Lackluster world stocks got a boost Tuesday from an early rebound in Europe and the U.S. as debt worries that have shadowed both regions in recent days kept Asian markets largely in check.
In Asia, Japan's Nikkei 225 stock average extended losses to decline 0.9 percent to 9,889.72 after being closed for a national holiday Monday. Hong Kong's Hang Seng recovered from earlier declines to gain 0.5 percent to 21,902.40 while mainland China's Shanghai Composite Index fell 0.7 percent to 2,796.98.
In early European trading the tone was positive with major benchmarks starting higher in a technical rebound after losses the day before. The FTSE 100 index rose 0.5 percent to 5,781.82 and Germany's DAX gained 1.4 percent to 7,210.30. France's CAC-40 advanced 0.9 percent to 3,683.13.
U.S. stocks were also set to gain after declines Monday. Dow futures rose 0.6 percent to 12,400 and S&P 500 futures were up 0.6 percent to 1,307.80.
The lack of major movement either up or down Tuesday in Asia came amid continuing concern that Europe's debt crisis could harm larger economies and worries that the U.S. might not raise its debt ceiling by an early August deadline.
"Investors are very cautious," said Jackson Wong, vice president at Tanrich Securities in Hong Kong.
"The euro crisis has been going on forever and it is still overhanging the market," he said.
Elsewhere in Asia, South Korea's Kospi reversed earlier gains to fall marginally to 2,130.21. Australia's benchmark S&P/ASX 200 also fell by a fraction.
Shares in Singapore, India, Thailand, the Philippines and New Zealand posted modest gains.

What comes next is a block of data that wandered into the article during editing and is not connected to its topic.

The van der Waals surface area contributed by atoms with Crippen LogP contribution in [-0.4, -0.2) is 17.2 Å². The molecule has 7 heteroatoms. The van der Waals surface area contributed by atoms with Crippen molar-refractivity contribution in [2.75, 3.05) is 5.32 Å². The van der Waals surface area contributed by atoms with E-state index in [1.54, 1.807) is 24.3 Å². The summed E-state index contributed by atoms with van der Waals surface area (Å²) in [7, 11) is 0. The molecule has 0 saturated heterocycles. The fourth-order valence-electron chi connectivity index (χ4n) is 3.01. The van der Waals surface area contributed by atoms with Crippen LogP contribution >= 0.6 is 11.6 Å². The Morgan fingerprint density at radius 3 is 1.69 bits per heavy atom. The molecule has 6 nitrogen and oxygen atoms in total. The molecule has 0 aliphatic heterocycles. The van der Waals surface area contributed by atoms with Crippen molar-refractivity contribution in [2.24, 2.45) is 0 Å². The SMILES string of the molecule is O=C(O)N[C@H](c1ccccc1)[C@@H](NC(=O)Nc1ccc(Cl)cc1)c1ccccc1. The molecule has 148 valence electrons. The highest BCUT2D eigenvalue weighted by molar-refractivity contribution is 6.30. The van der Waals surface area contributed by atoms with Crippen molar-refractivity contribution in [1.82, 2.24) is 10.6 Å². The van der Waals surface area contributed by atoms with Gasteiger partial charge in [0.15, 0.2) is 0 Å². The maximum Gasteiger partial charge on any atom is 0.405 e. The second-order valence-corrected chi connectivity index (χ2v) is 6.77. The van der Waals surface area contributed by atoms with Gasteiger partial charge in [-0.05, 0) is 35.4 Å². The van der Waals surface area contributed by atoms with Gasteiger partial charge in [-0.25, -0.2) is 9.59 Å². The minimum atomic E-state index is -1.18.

In Europe, investors fret that debt problems in smaller economies such as Greece will spread to larger ones such as Italy and Spain. Adding to pessimism, were the results of so-called stress tests on European banks released last week. Eight institutions failed the test aimed at measuring how well they would withstand further financial strain.
Greek Finance Minister Evangelos Venizelos said in an interview with The Associated Press late Monday that a European debt deal is "attainable" at an emergency EU summit Thursday in a sign of possible progress in talks between European governments and private bond holders in drawing up a new rescue deal for Greece.
The U.S. debt limit debate also remains unresolved with the Aug. 2 deadline now two weeks away. The Treasury Department says the limit must be raised by that date or the government risks defaulting on its debt. Considering the need for legislation to enable such a move, however, an actual deal has to be crafted sooner.
In currencies, the dollar fell slightly to 79.03 yen from 79.05 yen late Monday in New York. The euro, meanwhile, strengthened to $1.4185 from $1.4090.
Oil prices crept above $96 a barrel in Asia amid expectations U.S. crude supplies dropped last week.
Benchmark oil for August delivery was up 68 cents to $96.58 a barrel in electronic trading on the New York Mercantile Exchange. Crude gave up $1.31 to settle at $95.93 on Monday.
Associated Press writer Alex Kennedy in Singapore contributed to this report.